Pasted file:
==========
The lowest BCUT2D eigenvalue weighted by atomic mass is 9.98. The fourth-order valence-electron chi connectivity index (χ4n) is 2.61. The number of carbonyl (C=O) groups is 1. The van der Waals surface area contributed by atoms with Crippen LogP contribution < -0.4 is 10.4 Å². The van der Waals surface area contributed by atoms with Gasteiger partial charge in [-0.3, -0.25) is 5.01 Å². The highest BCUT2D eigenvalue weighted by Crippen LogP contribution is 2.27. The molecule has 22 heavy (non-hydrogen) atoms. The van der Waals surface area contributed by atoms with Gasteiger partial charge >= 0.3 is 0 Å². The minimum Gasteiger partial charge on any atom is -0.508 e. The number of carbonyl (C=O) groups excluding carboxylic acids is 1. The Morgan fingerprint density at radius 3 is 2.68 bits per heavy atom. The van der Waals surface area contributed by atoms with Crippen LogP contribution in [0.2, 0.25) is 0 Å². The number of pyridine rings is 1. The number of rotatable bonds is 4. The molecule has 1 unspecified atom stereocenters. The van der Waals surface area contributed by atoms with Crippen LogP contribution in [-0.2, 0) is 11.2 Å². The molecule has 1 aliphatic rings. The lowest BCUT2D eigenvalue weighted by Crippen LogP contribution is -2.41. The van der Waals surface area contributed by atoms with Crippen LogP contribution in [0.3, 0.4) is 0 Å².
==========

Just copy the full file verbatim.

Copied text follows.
The lowest BCUT2D eigenvalue weighted by atomic mass is 9.98. The fourth-order valence-electron chi connectivity index (χ4n) is 2.61. The number of carbonyl (C=O) groups is 1. The van der Waals surface area contributed by atoms with Crippen LogP contribution < -0.4 is 10.4 Å². The van der Waals surface area contributed by atoms with Gasteiger partial charge in [-0.3, -0.25) is 5.01 Å². The highest BCUT2D eigenvalue weighted by Crippen LogP contribution is 2.27. The molecule has 22 heavy (non-hydrogen) atoms. The van der Waals surface area contributed by atoms with Gasteiger partial charge >= 0.3 is 0 Å². The minimum Gasteiger partial charge on any atom is -0.508 e. The number of carbonyl (C=O) groups excluding carboxylic acids is 1. The Morgan fingerprint density at radius 3 is 2.68 bits per heavy atom. The van der Waals surface area contributed by atoms with Crippen LogP contribution in [0.2, 0.25) is 0 Å². The number of pyridine rings is 1. The number of rotatable bonds is 4. The molecule has 1 unspecified atom stereocenters. The van der Waals surface area contributed by atoms with Crippen LogP contribution in [-0.2, 0) is 11.2 Å². The molecule has 1 aliphatic rings. The lowest BCUT2D eigenvalue weighted by Crippen LogP contribution is -2.41. The van der Waals surface area contributed by atoms with Crippen LogP contribution in [0.3, 0.4) is 0 Å².